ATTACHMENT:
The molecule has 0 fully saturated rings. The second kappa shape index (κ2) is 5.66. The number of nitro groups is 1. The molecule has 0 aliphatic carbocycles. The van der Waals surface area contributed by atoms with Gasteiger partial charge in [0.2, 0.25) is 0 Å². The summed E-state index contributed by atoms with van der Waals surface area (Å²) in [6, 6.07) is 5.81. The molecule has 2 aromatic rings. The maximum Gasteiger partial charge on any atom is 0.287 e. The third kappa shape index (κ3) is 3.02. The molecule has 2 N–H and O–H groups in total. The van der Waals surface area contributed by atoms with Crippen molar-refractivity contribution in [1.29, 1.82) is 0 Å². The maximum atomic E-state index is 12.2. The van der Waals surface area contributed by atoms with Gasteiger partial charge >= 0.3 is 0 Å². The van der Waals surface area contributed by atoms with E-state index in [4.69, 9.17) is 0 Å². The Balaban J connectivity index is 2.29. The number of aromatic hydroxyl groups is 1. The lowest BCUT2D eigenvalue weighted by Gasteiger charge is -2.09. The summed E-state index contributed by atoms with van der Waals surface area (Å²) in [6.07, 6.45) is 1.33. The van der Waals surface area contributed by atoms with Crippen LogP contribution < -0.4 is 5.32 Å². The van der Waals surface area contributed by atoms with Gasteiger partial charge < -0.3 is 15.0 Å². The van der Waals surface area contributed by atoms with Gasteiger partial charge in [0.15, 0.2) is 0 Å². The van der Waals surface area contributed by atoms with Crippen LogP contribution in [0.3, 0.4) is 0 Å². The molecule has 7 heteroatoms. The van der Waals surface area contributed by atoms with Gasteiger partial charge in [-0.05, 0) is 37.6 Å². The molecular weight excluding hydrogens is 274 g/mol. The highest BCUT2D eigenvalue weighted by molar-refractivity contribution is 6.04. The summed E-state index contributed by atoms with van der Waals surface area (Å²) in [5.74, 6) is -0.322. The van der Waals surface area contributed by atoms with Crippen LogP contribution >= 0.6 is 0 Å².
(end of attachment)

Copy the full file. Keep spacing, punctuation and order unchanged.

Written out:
The molecule has 0 fully saturated rings. The second kappa shape index (κ2) is 5.66. The number of nitro groups is 1. The molecule has 0 aliphatic carbocycles. The van der Waals surface area contributed by atoms with Gasteiger partial charge in [0.2, 0.25) is 0 Å². The summed E-state index contributed by atoms with van der Waals surface area (Å²) in [6, 6.07) is 5.81. The molecule has 2 aromatic rings. The maximum Gasteiger partial charge on any atom is 0.287 e. The third kappa shape index (κ3) is 3.02. The molecule has 2 N–H and O–H groups in total. The van der Waals surface area contributed by atoms with Crippen molar-refractivity contribution in [1.29, 1.82) is 0 Å². The maximum atomic E-state index is 12.2. The van der Waals surface area contributed by atoms with Gasteiger partial charge >= 0.3 is 0 Å². The van der Waals surface area contributed by atoms with E-state index in [4.69, 9.17) is 0 Å². The Balaban J connectivity index is 2.29. The number of aromatic hydroxyl groups is 1. The lowest BCUT2D eigenvalue weighted by Gasteiger charge is -2.09. The summed E-state index contributed by atoms with van der Waals surface area (Å²) in [6.07, 6.45) is 1.33. The van der Waals surface area contributed by atoms with Crippen LogP contribution < -0.4 is 5.32 Å². The van der Waals surface area contributed by atoms with Gasteiger partial charge < -0.3 is 15.0 Å². The van der Waals surface area contributed by atoms with Gasteiger partial charge in [0.15, 0.2) is 0 Å². The van der Waals surface area contributed by atoms with Crippen LogP contribution in [0.3, 0.4) is 0 Å². The molecule has 7 heteroatoms. The van der Waals surface area contributed by atoms with Gasteiger partial charge in [-0.05, 0) is 37.6 Å². The molecular weight excluding hydrogens is 274 g/mol. The highest BCUT2D eigenvalue weighted by molar-refractivity contribution is 6.04. The summed E-state index contributed by atoms with van der Waals surface area (Å²) in [5.74, 6) is -0.322. The van der Waals surface area contributed by atoms with Crippen LogP contribution >= 0.6 is 0 Å².